United News looks at pay-TV channel
Tuesday 04 November 1997
United News, which has already been linked with plans for a Leeds United channel, is assessing ways of developing its pay-TV interests. One option is to exploit the geographical synergies between its Meridian ITV franchise and Southampton by setting up a channel dedicated to showing games from the club's archives. Both Meridian and Southampton are based in the South.
Although United News is not thought to have made any firm commitments to the idea, Malcolm Wall, deputy director of United Broadcasting and Entertainment, said yesterday: "We're always assessing any opportunities to break into the pay-TV market."
Southampton is understood to be looking for an investor to take a substantial stake in the business. City analysts said they would not be surprised if United News ended up buying a share of the company as part of the pay- TV deal. However, United denied this was being considered yesterday.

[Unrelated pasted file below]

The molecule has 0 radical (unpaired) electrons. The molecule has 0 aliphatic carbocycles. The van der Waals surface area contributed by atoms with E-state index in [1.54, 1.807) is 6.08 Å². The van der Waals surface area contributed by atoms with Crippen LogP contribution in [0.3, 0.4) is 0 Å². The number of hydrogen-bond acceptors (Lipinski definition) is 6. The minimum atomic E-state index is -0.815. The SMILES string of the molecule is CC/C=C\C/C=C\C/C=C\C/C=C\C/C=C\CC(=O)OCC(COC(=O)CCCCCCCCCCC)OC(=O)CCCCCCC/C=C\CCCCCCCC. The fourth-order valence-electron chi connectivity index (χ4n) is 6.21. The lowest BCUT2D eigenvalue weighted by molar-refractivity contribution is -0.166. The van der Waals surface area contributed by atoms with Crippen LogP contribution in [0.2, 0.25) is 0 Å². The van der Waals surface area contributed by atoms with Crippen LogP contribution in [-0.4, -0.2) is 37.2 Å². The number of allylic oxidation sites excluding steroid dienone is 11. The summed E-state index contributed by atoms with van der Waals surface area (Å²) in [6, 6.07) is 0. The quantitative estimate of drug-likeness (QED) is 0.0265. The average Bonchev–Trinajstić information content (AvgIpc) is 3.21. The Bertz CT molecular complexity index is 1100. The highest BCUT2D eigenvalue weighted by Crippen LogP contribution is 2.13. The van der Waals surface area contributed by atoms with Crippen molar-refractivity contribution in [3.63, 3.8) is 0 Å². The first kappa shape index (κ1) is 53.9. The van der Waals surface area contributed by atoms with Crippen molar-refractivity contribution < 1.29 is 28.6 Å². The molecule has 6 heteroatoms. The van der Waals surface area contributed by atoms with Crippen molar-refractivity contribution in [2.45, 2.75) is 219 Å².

Southampton has had a troubled year since Secure Retirement reversed into the club in January. Its shares have more than halved in value from 150p to 72.5p.
Manchester United became the first football club to enter the pay-TV market last month when it tied up with BSkyB and Granada Group to set up its own channel, MUTV. The three parties will have an equal share of equity and will contribute up to pounds 10m between them.
Leeds and Newcastle United have also declared their intentions to set up their own pay-TV channels. Although clubs are eventually expected to make substantial returns from launching their own channels, some analysts have expressed doubt about the short-term viability of the ventures.
BSkyB has an exclusive contract to show live Premier League games, which has another four years to run. As a result, MUTV will only show games from Manchester United's archives.
Lord Hollick's United News has been probing ways of getting involved in pay-TV since it lost the race to win three digital terrestrial television licences earlier this year. United News had backed NTL, the cable company, which lost out to British Digital Broadcasting, the group owned by Granada Group and Carlton Communications.
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